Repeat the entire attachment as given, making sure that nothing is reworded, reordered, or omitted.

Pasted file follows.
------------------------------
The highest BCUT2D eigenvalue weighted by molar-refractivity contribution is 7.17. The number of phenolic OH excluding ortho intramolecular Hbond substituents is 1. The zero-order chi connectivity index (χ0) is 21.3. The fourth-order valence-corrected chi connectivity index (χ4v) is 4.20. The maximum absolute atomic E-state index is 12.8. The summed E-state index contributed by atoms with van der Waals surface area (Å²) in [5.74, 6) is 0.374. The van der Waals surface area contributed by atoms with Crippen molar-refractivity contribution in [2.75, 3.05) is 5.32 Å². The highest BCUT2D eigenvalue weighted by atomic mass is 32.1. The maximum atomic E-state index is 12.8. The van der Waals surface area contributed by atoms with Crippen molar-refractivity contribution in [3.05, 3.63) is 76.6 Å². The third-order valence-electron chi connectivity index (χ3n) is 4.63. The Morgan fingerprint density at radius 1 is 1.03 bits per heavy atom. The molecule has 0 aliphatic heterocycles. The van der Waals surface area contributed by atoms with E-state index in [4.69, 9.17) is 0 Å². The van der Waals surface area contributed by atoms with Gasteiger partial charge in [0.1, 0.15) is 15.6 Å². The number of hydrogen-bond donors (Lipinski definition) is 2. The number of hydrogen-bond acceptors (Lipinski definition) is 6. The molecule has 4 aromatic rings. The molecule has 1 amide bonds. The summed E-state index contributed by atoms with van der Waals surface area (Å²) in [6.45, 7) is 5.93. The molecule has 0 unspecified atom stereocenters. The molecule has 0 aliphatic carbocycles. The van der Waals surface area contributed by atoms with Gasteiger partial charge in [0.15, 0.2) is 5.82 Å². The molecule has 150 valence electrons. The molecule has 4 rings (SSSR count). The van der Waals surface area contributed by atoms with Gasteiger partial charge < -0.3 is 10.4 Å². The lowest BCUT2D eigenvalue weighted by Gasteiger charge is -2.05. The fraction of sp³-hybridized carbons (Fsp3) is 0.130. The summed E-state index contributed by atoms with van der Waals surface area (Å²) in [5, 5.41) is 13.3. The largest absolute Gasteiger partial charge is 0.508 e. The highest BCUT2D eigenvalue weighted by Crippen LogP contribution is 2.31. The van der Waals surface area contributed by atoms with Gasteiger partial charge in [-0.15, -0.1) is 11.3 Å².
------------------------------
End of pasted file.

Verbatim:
The highest BCUT2D eigenvalue weighted by molar-refractivity contribution is 7.17. The number of phenolic OH excluding ortho intramolecular Hbond substituents is 1. The zero-order chi connectivity index (χ0) is 21.3. The fourth-order valence-corrected chi connectivity index (χ4v) is 4.20. The maximum absolute atomic E-state index is 12.8. The summed E-state index contributed by atoms with van der Waals surface area (Å²) in [5.74, 6) is 0.374. The van der Waals surface area contributed by atoms with Crippen molar-refractivity contribution in [2.75, 3.05) is 5.32 Å². The highest BCUT2D eigenvalue weighted by atomic mass is 32.1. The maximum atomic E-state index is 12.8. The van der Waals surface area contributed by atoms with Crippen molar-refractivity contribution in [3.05, 3.63) is 76.6 Å². The third-order valence-electron chi connectivity index (χ3n) is 4.63. The Morgan fingerprint density at radius 1 is 1.03 bits per heavy atom. The molecule has 0 aliphatic heterocycles. The van der Waals surface area contributed by atoms with E-state index in [4.69, 9.17) is 0 Å². The van der Waals surface area contributed by atoms with Gasteiger partial charge in [0.1, 0.15) is 15.6 Å². The number of hydrogen-bond donors (Lipinski definition) is 2. The number of hydrogen-bond acceptors (Lipinski definition) is 6. The molecule has 4 aromatic rings. The molecule has 1 amide bonds. The summed E-state index contributed by atoms with van der Waals surface area (Å²) in [6.45, 7) is 5.93. The molecule has 0 unspecified atom stereocenters. The molecule has 0 aliphatic carbocycles. The van der Waals surface area contributed by atoms with Gasteiger partial charge in [0.15, 0.2) is 5.82 Å². The molecule has 150 valence electrons. The molecule has 4 rings (SSSR count). The van der Waals surface area contributed by atoms with Gasteiger partial charge < -0.3 is 10.4 Å². The lowest BCUT2D eigenvalue weighted by Gasteiger charge is -2.05. The fraction of sp³-hybridized carbons (Fsp3) is 0.130. The summed E-state index contributed by atoms with van der Waals surface area (Å²) in [5, 5.41) is 13.3. The largest absolute Gasteiger partial charge is 0.508 e. The highest BCUT2D eigenvalue weighted by Crippen LogP contribution is 2.31. The van der Waals surface area contributed by atoms with Gasteiger partial charge in [-0.15, -0.1) is 11.3 Å².